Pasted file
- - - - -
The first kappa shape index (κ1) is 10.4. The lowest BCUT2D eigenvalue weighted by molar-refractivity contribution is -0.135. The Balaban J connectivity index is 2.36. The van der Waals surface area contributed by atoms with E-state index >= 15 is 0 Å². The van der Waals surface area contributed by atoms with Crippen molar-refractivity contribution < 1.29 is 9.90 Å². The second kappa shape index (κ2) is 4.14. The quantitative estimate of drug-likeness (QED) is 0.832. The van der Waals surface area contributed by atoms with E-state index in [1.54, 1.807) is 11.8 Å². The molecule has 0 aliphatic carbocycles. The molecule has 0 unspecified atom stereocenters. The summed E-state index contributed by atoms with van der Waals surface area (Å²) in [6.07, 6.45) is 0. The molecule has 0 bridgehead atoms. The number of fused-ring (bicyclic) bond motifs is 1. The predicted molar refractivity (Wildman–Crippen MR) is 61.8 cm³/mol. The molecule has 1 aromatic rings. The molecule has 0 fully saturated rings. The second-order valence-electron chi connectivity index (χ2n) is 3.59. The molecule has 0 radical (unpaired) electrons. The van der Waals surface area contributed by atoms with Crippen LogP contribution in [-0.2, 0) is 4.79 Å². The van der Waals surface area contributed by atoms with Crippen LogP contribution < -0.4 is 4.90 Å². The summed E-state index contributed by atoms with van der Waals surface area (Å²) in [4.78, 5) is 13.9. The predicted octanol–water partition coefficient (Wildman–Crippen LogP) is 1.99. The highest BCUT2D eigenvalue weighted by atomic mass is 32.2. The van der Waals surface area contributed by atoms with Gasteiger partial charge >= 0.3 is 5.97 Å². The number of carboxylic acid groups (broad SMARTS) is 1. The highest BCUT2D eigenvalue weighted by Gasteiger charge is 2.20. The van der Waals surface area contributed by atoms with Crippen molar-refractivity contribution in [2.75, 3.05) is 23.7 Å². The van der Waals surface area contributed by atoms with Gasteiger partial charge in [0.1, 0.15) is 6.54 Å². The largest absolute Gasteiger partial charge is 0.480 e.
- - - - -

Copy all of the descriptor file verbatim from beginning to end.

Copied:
The first kappa shape index (κ1) is 10.4. The lowest BCUT2D eigenvalue weighted by molar-refractivity contribution is -0.135. The Balaban J connectivity index is 2.36. The van der Waals surface area contributed by atoms with E-state index >= 15 is 0 Å². The van der Waals surface area contributed by atoms with Crippen molar-refractivity contribution < 1.29 is 9.90 Å². The second kappa shape index (κ2) is 4.14. The quantitative estimate of drug-likeness (QED) is 0.832. The van der Waals surface area contributed by atoms with E-state index in [1.54, 1.807) is 11.8 Å². The molecule has 0 aliphatic carbocycles. The molecule has 0 unspecified atom stereocenters. The summed E-state index contributed by atoms with van der Waals surface area (Å²) in [6.07, 6.45) is 0. The molecule has 0 bridgehead atoms. The number of fused-ring (bicyclic) bond motifs is 1. The predicted molar refractivity (Wildman–Crippen MR) is 61.8 cm³/mol. The molecule has 1 aromatic rings. The molecule has 0 fully saturated rings. The second-order valence-electron chi connectivity index (χ2n) is 3.59. The molecule has 0 radical (unpaired) electrons. The van der Waals surface area contributed by atoms with Crippen LogP contribution in [-0.2, 0) is 4.79 Å². The van der Waals surface area contributed by atoms with Crippen LogP contribution < -0.4 is 4.90 Å². The summed E-state index contributed by atoms with van der Waals surface area (Å²) in [4.78, 5) is 13.9. The predicted octanol–water partition coefficient (Wildman–Crippen LogP) is 1.99. The highest BCUT2D eigenvalue weighted by atomic mass is 32.2. The van der Waals surface area contributed by atoms with Gasteiger partial charge >= 0.3 is 5.97 Å². The number of carboxylic acid groups (broad SMARTS) is 1. The highest BCUT2D eigenvalue weighted by Gasteiger charge is 2.20. The van der Waals surface area contributed by atoms with Crippen molar-refractivity contribution in [2.75, 3.05) is 23.7 Å². The van der Waals surface area contributed by atoms with Gasteiger partial charge in [0.1, 0.15) is 6.54 Å². The largest absolute Gasteiger partial charge is 0.480 e.